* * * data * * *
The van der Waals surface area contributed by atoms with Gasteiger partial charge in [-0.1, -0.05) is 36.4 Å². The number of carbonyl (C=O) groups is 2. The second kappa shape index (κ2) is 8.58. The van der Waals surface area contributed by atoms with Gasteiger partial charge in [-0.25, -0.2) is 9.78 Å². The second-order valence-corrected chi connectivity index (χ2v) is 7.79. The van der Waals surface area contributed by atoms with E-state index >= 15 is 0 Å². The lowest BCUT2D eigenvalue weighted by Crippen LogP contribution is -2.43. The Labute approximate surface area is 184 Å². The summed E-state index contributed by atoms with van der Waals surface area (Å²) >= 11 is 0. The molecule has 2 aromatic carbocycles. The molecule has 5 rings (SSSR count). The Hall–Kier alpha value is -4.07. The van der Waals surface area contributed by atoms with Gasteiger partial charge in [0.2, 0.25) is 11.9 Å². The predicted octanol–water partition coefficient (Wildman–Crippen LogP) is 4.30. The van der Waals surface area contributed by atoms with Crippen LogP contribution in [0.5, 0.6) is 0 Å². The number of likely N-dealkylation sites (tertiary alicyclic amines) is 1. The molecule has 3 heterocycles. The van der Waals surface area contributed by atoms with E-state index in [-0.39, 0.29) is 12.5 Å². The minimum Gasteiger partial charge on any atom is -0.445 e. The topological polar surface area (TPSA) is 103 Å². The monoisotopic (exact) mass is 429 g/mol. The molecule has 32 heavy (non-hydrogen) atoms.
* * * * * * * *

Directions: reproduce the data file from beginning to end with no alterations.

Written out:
The van der Waals surface area contributed by atoms with Gasteiger partial charge in [-0.1, -0.05) is 36.4 Å². The number of carbonyl (C=O) groups is 2. The second kappa shape index (κ2) is 8.58. The van der Waals surface area contributed by atoms with Gasteiger partial charge in [-0.25, -0.2) is 9.78 Å². The second-order valence-corrected chi connectivity index (χ2v) is 7.79. The van der Waals surface area contributed by atoms with E-state index >= 15 is 0 Å². The lowest BCUT2D eigenvalue weighted by Crippen LogP contribution is -2.43. The Labute approximate surface area is 184 Å². The summed E-state index contributed by atoms with van der Waals surface area (Å²) >= 11 is 0. The molecule has 2 aromatic carbocycles. The molecule has 5 rings (SSSR count). The Hall–Kier alpha value is -4.07. The van der Waals surface area contributed by atoms with Gasteiger partial charge in [0.2, 0.25) is 11.9 Å². The predicted octanol–water partition coefficient (Wildman–Crippen LogP) is 4.30. The van der Waals surface area contributed by atoms with Crippen LogP contribution in [0.5, 0.6) is 0 Å². The number of likely N-dealkylation sites (tertiary alicyclic amines) is 1. The molecule has 3 heterocycles. The van der Waals surface area contributed by atoms with E-state index in [-0.39, 0.29) is 12.5 Å². The minimum Gasteiger partial charge on any atom is -0.445 e. The topological polar surface area (TPSA) is 103 Å². The monoisotopic (exact) mass is 429 g/mol. The molecule has 32 heavy (non-hydrogen) atoms.